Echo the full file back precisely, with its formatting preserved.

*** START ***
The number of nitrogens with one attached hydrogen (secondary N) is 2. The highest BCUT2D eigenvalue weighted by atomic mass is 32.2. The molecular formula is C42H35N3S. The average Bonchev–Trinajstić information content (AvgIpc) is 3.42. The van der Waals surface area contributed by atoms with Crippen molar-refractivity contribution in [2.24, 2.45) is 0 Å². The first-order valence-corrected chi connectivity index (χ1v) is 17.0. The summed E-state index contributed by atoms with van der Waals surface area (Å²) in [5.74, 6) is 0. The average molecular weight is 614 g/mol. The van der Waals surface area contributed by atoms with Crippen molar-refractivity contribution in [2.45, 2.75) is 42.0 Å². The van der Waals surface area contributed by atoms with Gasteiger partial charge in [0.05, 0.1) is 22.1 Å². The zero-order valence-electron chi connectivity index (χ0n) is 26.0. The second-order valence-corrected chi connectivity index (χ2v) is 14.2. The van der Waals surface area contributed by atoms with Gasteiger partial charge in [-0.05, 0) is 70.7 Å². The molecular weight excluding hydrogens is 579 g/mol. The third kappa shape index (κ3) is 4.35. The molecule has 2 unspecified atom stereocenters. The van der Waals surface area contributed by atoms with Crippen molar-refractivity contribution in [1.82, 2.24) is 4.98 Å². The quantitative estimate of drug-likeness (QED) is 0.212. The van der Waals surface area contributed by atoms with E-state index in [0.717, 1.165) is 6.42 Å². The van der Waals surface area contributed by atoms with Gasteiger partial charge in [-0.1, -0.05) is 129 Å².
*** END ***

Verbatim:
The number of nitrogens with one attached hydrogen (secondary N) is 2. The highest BCUT2D eigenvalue weighted by atomic mass is 32.2. The molecular formula is C42H35N3S. The average Bonchev–Trinajstić information content (AvgIpc) is 3.42. The van der Waals surface area contributed by atoms with Crippen molar-refractivity contribution in [2.24, 2.45) is 0 Å². The first-order valence-corrected chi connectivity index (χ1v) is 17.0. The summed E-state index contributed by atoms with van der Waals surface area (Å²) in [5.74, 6) is 0. The average molecular weight is 614 g/mol. The van der Waals surface area contributed by atoms with Crippen molar-refractivity contribution in [2.45, 2.75) is 42.0 Å². The van der Waals surface area contributed by atoms with Gasteiger partial charge in [0.05, 0.1) is 22.1 Å². The zero-order valence-electron chi connectivity index (χ0n) is 26.0. The second-order valence-corrected chi connectivity index (χ2v) is 14.2. The van der Waals surface area contributed by atoms with Gasteiger partial charge in [-0.05, 0) is 70.7 Å². The molecular weight excluding hydrogens is 579 g/mol. The third kappa shape index (κ3) is 4.35. The molecule has 2 unspecified atom stereocenters. The van der Waals surface area contributed by atoms with Crippen molar-refractivity contribution in [1.82, 2.24) is 4.98 Å². The quantitative estimate of drug-likeness (QED) is 0.212. The van der Waals surface area contributed by atoms with E-state index in [0.717, 1.165) is 6.42 Å². The van der Waals surface area contributed by atoms with Gasteiger partial charge in [-0.1, -0.05) is 129 Å².